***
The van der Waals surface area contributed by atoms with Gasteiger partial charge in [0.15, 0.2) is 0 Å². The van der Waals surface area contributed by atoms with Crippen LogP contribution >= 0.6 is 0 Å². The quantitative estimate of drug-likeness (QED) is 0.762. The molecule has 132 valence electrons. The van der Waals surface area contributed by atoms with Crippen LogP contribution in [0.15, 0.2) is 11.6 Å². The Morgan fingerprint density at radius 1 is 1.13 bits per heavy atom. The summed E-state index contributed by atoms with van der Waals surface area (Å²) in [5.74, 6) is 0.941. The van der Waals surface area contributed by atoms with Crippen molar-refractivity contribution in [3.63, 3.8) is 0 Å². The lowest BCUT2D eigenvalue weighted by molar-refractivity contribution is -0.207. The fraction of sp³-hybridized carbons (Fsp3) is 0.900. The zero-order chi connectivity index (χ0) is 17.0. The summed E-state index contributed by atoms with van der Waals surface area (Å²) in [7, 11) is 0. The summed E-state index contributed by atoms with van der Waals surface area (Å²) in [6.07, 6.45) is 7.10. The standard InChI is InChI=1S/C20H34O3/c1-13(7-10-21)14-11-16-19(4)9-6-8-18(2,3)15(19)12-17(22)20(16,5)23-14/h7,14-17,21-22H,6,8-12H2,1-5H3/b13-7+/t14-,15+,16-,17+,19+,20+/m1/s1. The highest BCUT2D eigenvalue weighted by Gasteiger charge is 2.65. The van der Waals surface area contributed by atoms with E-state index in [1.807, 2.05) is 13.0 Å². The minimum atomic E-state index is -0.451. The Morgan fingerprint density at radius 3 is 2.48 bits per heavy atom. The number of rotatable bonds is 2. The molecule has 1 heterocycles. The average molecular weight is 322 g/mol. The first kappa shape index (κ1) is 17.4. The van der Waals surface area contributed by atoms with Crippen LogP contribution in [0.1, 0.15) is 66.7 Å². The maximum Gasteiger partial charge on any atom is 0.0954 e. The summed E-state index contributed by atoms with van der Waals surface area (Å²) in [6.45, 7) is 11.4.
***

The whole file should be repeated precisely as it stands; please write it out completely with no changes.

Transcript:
The van der Waals surface area contributed by atoms with Gasteiger partial charge in [0.15, 0.2) is 0 Å². The van der Waals surface area contributed by atoms with Crippen LogP contribution >= 0.6 is 0 Å². The quantitative estimate of drug-likeness (QED) is 0.762. The molecule has 132 valence electrons. The van der Waals surface area contributed by atoms with Crippen LogP contribution in [0.15, 0.2) is 11.6 Å². The Morgan fingerprint density at radius 1 is 1.13 bits per heavy atom. The summed E-state index contributed by atoms with van der Waals surface area (Å²) in [5.74, 6) is 0.941. The van der Waals surface area contributed by atoms with Crippen molar-refractivity contribution in [3.63, 3.8) is 0 Å². The lowest BCUT2D eigenvalue weighted by molar-refractivity contribution is -0.207. The fraction of sp³-hybridized carbons (Fsp3) is 0.900. The zero-order chi connectivity index (χ0) is 17.0. The summed E-state index contributed by atoms with van der Waals surface area (Å²) in [7, 11) is 0. The summed E-state index contributed by atoms with van der Waals surface area (Å²) in [6.07, 6.45) is 7.10. The standard InChI is InChI=1S/C20H34O3/c1-13(7-10-21)14-11-16-19(4)9-6-8-18(2,3)15(19)12-17(22)20(16,5)23-14/h7,14-17,21-22H,6,8-12H2,1-5H3/b13-7+/t14-,15+,16-,17+,19+,20+/m1/s1. The highest BCUT2D eigenvalue weighted by Gasteiger charge is 2.65. The van der Waals surface area contributed by atoms with E-state index in [1.807, 2.05) is 13.0 Å². The minimum atomic E-state index is -0.451. The Morgan fingerprint density at radius 3 is 2.48 bits per heavy atom. The number of rotatable bonds is 2. The molecule has 1 heterocycles. The average molecular weight is 322 g/mol. The first kappa shape index (κ1) is 17.4. The van der Waals surface area contributed by atoms with Crippen LogP contribution in [0.1, 0.15) is 66.7 Å². The maximum Gasteiger partial charge on any atom is 0.0954 e. The summed E-state index contributed by atoms with van der Waals surface area (Å²) in [6.45, 7) is 11.4.